As we continue our study of social media and how it’s being used to educate, we turn our focus to Facebook. Facebook was founded by a student at Harvard University and then spread to all Ivy League Universities, then of course to the whole world, with more than 100 millions users worldwide.
It was first used as a tool to help students, faculty, and staff to get to know other people on campus. Now it’s used to do the same on the Internet campus. Users create a profile and publish it to other friends, add them, and send creative messages to one another.
Teaching and Learning on Facebook
Even as a purely social activity, Facebook has the potential to teach students about appropriate citizenship in the online world. Similar to other social media applications, Facebook highlights the importance of creating content over simply consuming it. By encouraging the student to build creative profiles, Facebook allows them to express themselves, communicate, and highlight their talents and experience.
Facebook has become popular with millions of college students, drawing them into an online world where they spend hours browsing profiles, meeting new people, and exploring relationships. This creates an opportunity for educators to better understand the compelling elements of social networking and incorporate those elements into teaching and learning.
Facebook at School
Dr. Jen Golbeck from Maryland’s iSchool uses Facebook in her classes to help students to get to know one another better. She first creates a group for all of her students to join. She has discovered that faculty gets a chance to learn the names of students quickly and can get better insight on their major and general interests. She feels that this form of communication has helped students to feel more comfortable engaging in discussion with professors.
Over at Bucknell University, Alf Siewers, assistant professor of English, also uses Facebook in the classroom. He uses Facebook for his course pages instead of Blackboard. He found that his students felt more engaged and the content to be more intuitive.
He creates a Facebook group for each course and uses the News feature to post assignments. He also uses the discussion boards, which allow students to post reading responses and comment on each other’s thoughts. As the groups are set up to be private, only those who enrolled in the class can see what is posted.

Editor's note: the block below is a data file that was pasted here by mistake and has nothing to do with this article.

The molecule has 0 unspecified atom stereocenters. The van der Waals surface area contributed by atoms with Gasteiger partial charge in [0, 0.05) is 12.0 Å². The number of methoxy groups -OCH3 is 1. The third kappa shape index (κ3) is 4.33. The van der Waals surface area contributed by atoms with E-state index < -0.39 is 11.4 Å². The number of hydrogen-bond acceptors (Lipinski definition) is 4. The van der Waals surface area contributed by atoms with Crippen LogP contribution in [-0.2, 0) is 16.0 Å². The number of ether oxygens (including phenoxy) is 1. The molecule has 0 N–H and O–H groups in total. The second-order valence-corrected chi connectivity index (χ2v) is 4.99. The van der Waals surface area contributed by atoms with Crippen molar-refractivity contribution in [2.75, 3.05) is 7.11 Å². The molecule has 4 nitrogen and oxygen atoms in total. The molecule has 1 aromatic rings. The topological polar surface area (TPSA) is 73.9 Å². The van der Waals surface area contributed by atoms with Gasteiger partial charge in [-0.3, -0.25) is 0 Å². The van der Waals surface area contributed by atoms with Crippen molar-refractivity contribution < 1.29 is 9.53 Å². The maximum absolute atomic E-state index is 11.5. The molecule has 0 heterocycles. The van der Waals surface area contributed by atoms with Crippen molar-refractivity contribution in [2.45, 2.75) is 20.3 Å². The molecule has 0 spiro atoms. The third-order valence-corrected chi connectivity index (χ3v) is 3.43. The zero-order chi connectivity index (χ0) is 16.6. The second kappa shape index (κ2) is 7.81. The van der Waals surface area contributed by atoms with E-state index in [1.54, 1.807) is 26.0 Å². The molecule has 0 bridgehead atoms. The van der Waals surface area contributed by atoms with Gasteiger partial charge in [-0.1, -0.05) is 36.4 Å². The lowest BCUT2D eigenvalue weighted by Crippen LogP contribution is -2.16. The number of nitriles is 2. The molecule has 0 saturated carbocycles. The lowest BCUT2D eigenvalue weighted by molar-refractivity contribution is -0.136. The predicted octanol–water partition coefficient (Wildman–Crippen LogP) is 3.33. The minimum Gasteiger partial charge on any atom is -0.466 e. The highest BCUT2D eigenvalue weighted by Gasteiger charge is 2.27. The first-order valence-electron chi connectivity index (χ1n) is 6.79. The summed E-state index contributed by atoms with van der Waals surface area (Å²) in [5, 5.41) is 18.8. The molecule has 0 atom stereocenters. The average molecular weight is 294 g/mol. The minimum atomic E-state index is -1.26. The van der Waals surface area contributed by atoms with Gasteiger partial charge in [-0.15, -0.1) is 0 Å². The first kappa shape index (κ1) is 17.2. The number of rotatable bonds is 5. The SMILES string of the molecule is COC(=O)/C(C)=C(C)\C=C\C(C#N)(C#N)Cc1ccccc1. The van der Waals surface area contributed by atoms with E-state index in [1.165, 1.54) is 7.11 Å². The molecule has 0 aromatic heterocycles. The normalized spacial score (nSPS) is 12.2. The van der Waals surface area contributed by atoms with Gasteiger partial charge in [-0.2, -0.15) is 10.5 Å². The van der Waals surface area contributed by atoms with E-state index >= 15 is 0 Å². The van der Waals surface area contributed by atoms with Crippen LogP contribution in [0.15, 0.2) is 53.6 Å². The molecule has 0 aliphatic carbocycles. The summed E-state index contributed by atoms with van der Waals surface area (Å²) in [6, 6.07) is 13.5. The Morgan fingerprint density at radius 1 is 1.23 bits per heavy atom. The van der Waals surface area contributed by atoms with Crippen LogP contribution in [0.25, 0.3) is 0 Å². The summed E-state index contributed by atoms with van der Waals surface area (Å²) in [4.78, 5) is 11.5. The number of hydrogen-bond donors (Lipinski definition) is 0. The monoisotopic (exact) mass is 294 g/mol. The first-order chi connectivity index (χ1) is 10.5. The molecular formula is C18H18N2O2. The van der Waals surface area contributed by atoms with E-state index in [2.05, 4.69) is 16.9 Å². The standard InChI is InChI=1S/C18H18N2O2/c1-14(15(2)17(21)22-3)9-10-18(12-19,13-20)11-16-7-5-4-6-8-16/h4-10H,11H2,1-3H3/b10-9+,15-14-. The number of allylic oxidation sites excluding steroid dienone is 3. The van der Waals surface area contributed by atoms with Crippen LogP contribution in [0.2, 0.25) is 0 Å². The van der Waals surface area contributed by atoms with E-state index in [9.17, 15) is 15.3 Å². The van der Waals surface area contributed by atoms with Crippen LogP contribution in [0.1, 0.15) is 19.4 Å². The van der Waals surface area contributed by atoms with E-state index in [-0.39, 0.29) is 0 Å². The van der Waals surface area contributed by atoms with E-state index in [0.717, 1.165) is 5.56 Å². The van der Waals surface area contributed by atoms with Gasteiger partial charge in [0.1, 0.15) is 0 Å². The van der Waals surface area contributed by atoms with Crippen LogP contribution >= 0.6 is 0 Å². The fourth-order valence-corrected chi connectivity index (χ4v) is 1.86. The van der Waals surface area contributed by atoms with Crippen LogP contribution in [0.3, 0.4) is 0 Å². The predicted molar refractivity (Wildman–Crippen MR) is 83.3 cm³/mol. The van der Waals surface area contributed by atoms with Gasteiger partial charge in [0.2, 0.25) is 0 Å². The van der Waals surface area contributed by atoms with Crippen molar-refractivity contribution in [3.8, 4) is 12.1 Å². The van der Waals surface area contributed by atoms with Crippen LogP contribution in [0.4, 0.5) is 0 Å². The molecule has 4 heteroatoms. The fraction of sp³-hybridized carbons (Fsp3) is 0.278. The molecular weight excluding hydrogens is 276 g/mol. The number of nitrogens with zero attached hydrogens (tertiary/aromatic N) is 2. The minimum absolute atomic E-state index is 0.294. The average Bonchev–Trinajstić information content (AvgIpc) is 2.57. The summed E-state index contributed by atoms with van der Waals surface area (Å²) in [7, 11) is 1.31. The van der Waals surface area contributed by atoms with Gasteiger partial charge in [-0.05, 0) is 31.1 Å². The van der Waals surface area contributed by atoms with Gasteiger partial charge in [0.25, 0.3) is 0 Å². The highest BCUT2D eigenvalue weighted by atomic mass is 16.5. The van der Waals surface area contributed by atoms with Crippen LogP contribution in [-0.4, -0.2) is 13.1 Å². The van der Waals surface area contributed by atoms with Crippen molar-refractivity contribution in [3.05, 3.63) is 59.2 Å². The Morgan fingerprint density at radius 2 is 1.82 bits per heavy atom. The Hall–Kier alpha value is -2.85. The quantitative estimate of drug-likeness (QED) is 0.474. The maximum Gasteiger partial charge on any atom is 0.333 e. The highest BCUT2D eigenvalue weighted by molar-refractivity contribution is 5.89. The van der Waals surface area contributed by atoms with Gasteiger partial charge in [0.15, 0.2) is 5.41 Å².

As with any online social networking site, Facebook has its problems. Some educational professionals look at Facebook as a tool of isolationism. Can students really integrate into a real-life social structure, especially when entering college, if the majority of their past interactions have been online, with very little personal interaction? Then again, this is the same argument posited as online gaming becomes more realistic, when Second Life came out, and when every new generation of video game console is released.
The other negative aspect is also ubiquitous concerning social networking. Many kids — as well as adults — don’t pay that much attention to the information they post online. Depending on the information, this can lead to classroom or workplace embarrassment, climb the ladder to loss of a job or scholarship, and even lead to identity theft and victimization of minors. To avoid these pitfalls, adults must be responsible for their kids and use common sense themselves when posting.
I’m sure many of you use Facebook to help educate either at school or in the workplace. How do you use Facebook? Are there successes or failures you’d like to share? We’d love to hear from you.
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